The Wrasse Family

Do you know your wrasses?

Corkwing Wrasse

Corkwing wrasse are very commonly mistaken for ballan wrasse. However, they are in most places, the dominant species of wrasse. There are three ways of identification.

1) The first is by looking for a black crest behind it eyes like in the picture below. This is probably the safest bet for a correct identification.

corkwing black crest

2) The second is a little harder to spot and is by running your finger down along the gill plate and if it feels rough, this will confirm it is a Corkwing wrasse although the less common Ballion’s Wrasse also has this feature.

3) The final method is by locating a black spot just before it Caudal fin (Tail Fin) about midway up its body, shown in the picture below. It must be noted not all Corkwing wrasse have this feature. You can also see the colour difference between male (above) and females (below).


Goldsinny Wrasse

Not alot needs to be said about this species of wrasse as it is fairly easy to distinguish. It will usually be a paler colour but more a more certain identification can be gained by looking for two black spots. One is located at the start of the dorsal fin and the other just before the caudal fin (tail fin) but unlike the spot being in the middle like the Corkwing above, it is located at the top of the body. The final telltale sign it is a Goldsinny is its body shape, usually being a lot thinner that the other species of wrasse.


Baillon’s Wrasse

This species of wrasse was only actually officially recognised as a distinctive species in the last decade. It is the rarest of the wrasse and can be identified a couple of ways. Its colouration is almost identical to that of a Corkwing wrasse and also shares the same sort of serrated gill plate. The distinctive feature however is the bright red outlines to all its fins shown in the picture below (note similar body colour to the Corkwing).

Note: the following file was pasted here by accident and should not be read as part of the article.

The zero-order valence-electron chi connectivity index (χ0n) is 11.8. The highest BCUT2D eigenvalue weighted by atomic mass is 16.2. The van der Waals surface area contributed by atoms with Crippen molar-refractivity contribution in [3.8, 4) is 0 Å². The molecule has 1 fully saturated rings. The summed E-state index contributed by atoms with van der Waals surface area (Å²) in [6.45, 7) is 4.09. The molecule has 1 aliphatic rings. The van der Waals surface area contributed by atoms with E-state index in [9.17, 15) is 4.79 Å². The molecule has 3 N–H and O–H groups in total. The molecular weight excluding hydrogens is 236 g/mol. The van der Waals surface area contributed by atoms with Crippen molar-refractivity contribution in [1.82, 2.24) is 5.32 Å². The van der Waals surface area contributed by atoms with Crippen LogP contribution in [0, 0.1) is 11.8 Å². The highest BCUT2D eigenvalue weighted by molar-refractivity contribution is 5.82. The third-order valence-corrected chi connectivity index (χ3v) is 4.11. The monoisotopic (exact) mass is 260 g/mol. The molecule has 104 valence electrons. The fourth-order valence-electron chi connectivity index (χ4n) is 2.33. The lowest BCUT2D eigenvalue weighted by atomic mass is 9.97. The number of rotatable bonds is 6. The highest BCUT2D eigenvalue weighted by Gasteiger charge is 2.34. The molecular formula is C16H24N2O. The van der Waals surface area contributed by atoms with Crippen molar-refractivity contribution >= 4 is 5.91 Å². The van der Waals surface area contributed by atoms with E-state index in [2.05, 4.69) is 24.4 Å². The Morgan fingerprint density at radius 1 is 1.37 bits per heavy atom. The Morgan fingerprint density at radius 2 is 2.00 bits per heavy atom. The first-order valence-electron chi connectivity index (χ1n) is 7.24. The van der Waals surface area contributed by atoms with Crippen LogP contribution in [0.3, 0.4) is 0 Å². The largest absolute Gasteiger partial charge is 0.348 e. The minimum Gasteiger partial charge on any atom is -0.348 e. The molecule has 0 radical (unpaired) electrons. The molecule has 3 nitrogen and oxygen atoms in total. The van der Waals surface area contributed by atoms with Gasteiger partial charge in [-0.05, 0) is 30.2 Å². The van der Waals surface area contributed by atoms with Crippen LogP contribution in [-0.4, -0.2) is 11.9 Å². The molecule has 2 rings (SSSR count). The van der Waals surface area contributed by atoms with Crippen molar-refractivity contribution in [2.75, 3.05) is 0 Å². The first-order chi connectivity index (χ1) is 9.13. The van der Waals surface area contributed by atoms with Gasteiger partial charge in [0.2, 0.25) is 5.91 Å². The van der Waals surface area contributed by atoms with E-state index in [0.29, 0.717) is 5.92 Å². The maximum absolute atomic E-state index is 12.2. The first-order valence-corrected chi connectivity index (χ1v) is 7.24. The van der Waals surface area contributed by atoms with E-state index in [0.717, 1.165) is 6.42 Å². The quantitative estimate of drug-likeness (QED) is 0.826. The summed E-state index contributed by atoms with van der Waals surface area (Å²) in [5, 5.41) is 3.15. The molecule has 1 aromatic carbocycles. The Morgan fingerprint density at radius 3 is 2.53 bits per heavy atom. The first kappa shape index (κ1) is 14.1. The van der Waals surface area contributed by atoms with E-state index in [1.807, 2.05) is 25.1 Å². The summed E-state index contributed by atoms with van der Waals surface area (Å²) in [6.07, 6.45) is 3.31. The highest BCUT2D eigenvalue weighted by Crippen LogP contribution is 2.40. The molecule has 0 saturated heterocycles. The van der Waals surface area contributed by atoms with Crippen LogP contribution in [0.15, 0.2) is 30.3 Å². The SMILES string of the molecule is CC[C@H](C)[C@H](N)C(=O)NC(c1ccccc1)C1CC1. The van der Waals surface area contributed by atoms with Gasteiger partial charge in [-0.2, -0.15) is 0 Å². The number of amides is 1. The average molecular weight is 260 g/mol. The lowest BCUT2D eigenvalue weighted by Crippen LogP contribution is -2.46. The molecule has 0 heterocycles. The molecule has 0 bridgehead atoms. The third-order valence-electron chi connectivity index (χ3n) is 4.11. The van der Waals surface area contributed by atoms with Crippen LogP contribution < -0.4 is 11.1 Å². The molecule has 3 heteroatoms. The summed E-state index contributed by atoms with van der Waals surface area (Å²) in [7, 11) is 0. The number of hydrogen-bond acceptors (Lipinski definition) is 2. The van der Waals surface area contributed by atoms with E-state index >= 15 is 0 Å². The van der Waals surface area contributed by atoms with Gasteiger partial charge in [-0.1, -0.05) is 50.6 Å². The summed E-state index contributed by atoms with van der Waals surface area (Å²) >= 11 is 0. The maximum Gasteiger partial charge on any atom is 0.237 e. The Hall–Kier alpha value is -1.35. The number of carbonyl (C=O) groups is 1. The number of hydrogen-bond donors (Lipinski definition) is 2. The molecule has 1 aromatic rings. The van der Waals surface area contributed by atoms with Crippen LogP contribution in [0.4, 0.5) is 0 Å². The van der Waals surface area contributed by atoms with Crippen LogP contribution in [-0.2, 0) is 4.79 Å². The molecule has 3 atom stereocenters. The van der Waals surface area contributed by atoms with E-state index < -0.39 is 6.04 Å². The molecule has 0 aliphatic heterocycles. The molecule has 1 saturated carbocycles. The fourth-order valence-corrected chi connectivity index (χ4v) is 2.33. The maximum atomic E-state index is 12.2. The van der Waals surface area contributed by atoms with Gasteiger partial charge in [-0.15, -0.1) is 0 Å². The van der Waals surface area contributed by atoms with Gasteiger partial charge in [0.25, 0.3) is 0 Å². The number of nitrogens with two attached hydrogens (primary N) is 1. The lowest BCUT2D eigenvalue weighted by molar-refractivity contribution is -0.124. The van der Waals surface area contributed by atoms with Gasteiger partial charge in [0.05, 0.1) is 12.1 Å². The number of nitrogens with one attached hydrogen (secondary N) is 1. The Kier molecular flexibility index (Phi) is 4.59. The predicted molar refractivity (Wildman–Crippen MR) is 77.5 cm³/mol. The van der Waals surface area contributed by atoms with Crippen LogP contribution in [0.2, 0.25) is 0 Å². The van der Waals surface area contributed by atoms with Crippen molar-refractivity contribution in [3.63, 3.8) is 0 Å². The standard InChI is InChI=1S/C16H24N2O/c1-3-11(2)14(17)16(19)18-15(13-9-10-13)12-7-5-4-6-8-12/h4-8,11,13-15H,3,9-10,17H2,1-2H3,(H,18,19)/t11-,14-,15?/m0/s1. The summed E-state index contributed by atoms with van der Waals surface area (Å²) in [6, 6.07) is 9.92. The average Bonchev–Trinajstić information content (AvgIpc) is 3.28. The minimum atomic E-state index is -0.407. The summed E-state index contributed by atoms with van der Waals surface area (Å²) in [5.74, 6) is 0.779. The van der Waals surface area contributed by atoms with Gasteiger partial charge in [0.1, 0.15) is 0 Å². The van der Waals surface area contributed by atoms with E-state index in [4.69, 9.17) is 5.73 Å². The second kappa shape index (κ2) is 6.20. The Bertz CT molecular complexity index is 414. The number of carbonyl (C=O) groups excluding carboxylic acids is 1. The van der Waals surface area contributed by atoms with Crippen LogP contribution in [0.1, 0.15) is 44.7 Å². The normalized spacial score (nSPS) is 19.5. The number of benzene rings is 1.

The picture below shows its serrated gill plate if you look closely.


Here is a picture of LRSAC member, Phil Marshall’s Baillion’s Wrasse:

Phil Marshall's Baillon's Wrasse 001

Ballan Wrasse

The Ballan Wrasse simply cannot be identified by colour as they vary so much from green, gold and blues such as in the pictures below. It is the largest wrasse so if one of 1lb or more is caught it is usually safe to say its a Ballan. The best way to identify them is to look for features in the other wrasse such as the Corkwing and the it’s black crest, the Baillion’s red fins and the Rock Cooks body shape and black stripe. If these are not present it’s safe to say it is a ballan wrasse.

This one is green!


And this one is orange!


Rock Cook Wrasse

Quite a distinctive Wrasse but one people do not normally look out for, less common in Dorset and only grow to around 15cm. The fish has a rounder body than any other fish and has a black stripe that runs down the body just before the caudal fin (tail fin) shown in both pictures. The picture belowt shows the female sometime confused with the Corkwing.


This is the more distinctive male.



  1. Corkwing have a black crest behind the eye, most also have a black spot before the tail, midway up and a they have a serrated gill plate.
  2. Goldsinny have two black spots, one at the start of the dorsal fin, one at the top of the tail, they are paler colour and elongated in shape.
  3. Baillion’s Wrasse have serrated gill plates and more distinctively have bright red tips on all their fins.
  4. Ballan Wrasse grow bigger and do not have any of the distinctive features the other wrasse have.
  5. Rock Cook Wrasse are rounder in shape with a black band before the tail.